Industialists have also voiced concern about the adverse impact of the US dollar-dominated multi-currency regime but there is no agreement on whether or not the country should ditch the greenback and what to do after that.
Some company executives have proposed adopting the South African Rand, an option supported by some politicians who include former finance minister and now leader of the opposition leader, Tendai Biti, but there is no consensus in industry over that route.
Zimbabwe ditched its worthless local currency in 2009 in decision that won praise after it helped stop hyperinflation and ended a bitter decade-long recession.
But the country has struggled to move beyond the stability and marginal recovery of the coalition government era with some analysts warning that the economy was now heading back to the dark 2008 days.
Finance minister Patrick Chinamasa recently conceded that the US dollar had done "a lot of damage to our economy. It pitched our cost structure too high and unsustainable".
Even so, the minister however said he would stick with the multi-currency regime in the medium term.
Business executives also discussed the issue at the recent Confederation of Zimbabwe Industries (CZI) annual congress but there was no consensus on the way forward.
Former CZI president Joseph Kanyakanye said Zimbabwe should adopt the South African rand as the United States dollar was suffocating manufacturers due to its high value.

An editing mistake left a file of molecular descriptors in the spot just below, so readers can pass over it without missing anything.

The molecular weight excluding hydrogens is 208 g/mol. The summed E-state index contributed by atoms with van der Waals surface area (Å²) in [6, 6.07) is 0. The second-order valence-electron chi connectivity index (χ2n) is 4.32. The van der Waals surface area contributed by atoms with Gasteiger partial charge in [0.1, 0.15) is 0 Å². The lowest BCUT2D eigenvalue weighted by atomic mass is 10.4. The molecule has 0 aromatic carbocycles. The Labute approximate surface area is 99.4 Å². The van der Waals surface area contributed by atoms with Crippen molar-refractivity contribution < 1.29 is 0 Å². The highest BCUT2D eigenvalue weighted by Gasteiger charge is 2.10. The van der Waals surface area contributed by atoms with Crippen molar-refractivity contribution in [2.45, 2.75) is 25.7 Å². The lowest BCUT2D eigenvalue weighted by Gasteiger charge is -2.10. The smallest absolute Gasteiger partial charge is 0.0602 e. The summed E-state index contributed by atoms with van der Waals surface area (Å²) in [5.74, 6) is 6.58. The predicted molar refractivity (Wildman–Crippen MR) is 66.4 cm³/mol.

"We should adopt the rand as the only currency," he said.
"A six percent wage increase in USD terms and a six percent wage increase in rand terms are two totally different costs. This is why we are not competitive so the rand is what I am proposing," he said.
Nestle Zimbabwe managing director, Kumbirai Katsande, said South Africa would not allow Zimbabwe to join the rand union because of lack of consistency.
"The South African reserve bank has said no because they don't think we are responsible, that they can trust us or that we are disciplined," he said.
"They will be asking that you are independent, you are a sovereign state and how can you be part of us when we do not know what you are going to do tomorrow. We are on our own."
United Refineries chief executive Busisa Moyo agreed Zimbabwe should ditch the US dollar but not for the Rand.
"I am for a local currency, one that is backed by a resource, gold backed or platinum backed," said Moyo.
Other manufacturers felt that adopting a different currency while the country's "borders are still open" would still make industry uncompetitive. A new currency would need to be backed by a trade and industrial development policy, they said.
The permanent secretary in the industry and commerce ministry, Staneslous Mangoma, said the currency issue had also come under discussion in the region.
"Two weeks ago the Minister of Finance and Economic Development (Patrick Chinamasa) and the Minister of Industry and Commerce (Mike Bimha) were in Botswana discussing macro-economic convergence and in that debate the issue of currency was discussed," he said.
"But the region has not come up with an agreement on whether to use the rand but there's consensus that is emerging that we should not use the rand. A lot of countries in the region are not prepared to anchor their currencies on the rand."